Cocktail hour and dinner at a golf tournament tends to be a little more formal. It’s a good idea to come prepared with clothes you might wear to photograph a wedding like dress pants and a nice top.


As an event photographer, you have to be prepared with the proper equipment to photograph an array of different scenarios. I brought my regular kit which consists of:

Canon 5D Mark III
Canon 24-105mm f4
Sigma 120-300mm f2.8 (with adjustment dock)
Nikon SB910 (from my Nikon days–still works on the 5D)
Gary Fong diffuser
Manfrotto monopod
AA batteries
Extra camera battery and charger
Plenty of memory cards
Lots of business cards


Now for the fun part! You’re all prepared and ready to enjoy your day of capturing all the shenanigans. To make your time on the course run smoothly, keep in mind these helpful tips:

Be Quiet

The most important need to know for any rookie golf photographer: be quiet! The 2nd Annual Just4kics Classic was a pretty laid back event as it was meant to be fun for charity. That being said, there are still golfers who take their game seriously. Do them a favour, turn the beeps off on your camera. It helps using the 300mm lens to be a bit farther away, but it’s still best to try to make your camera as silent as possible. Most golf photographers will tell you that the proper time to photograph a swing is when the club is up in the air above the golfers head, never in the prep time before the swing or on the back swing. Take note of the people on the course around you and be quiet when they are quiet.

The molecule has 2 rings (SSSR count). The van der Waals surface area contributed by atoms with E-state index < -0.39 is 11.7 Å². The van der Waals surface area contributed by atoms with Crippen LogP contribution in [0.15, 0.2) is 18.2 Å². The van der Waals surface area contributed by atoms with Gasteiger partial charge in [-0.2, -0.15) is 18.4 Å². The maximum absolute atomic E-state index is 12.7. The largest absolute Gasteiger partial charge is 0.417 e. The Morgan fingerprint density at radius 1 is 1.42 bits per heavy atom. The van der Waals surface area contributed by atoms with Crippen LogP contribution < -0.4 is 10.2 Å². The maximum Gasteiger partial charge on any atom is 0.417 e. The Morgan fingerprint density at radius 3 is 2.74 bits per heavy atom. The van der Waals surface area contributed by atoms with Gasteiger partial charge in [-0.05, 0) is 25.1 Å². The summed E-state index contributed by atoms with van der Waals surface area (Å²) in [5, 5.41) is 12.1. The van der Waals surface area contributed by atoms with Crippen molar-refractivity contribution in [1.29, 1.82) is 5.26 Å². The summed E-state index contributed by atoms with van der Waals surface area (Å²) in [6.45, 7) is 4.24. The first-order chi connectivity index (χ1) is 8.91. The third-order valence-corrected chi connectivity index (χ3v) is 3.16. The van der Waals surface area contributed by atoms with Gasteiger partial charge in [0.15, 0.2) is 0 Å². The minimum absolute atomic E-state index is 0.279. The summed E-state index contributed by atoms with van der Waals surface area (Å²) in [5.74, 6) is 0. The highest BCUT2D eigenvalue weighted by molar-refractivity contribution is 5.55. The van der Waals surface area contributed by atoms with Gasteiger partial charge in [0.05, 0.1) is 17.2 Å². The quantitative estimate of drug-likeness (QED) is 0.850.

There’s an option on the 5D Mark III called Silent Mode Continuous which will help when photographing a full golf swing. Beware, this will bring your fps down from 6fps to 3fps, but for the amount of images we needed to put up on the website, we were happy with three frames per swing.


Aperture – f2.8
Shutter – 1/1250
ISO – 100

When photographing any sport, I like to use a shallow depth of field like f2.8, to separate the subject from the background. To freeze the action I use a fast shutter speed, like 1/1000 or higher. I was toggling between 1/1000 and 1/1250 for most of the day and upon looking at my images afterward I wished I would have bumped up my ISO to 200 to get 1/1600 to 1/2000. The reason for this is the speed at which the ball travels. A shutter speed of 1/1250 was not a fast enough to freeze the ball completely in the images in which it moved left to right.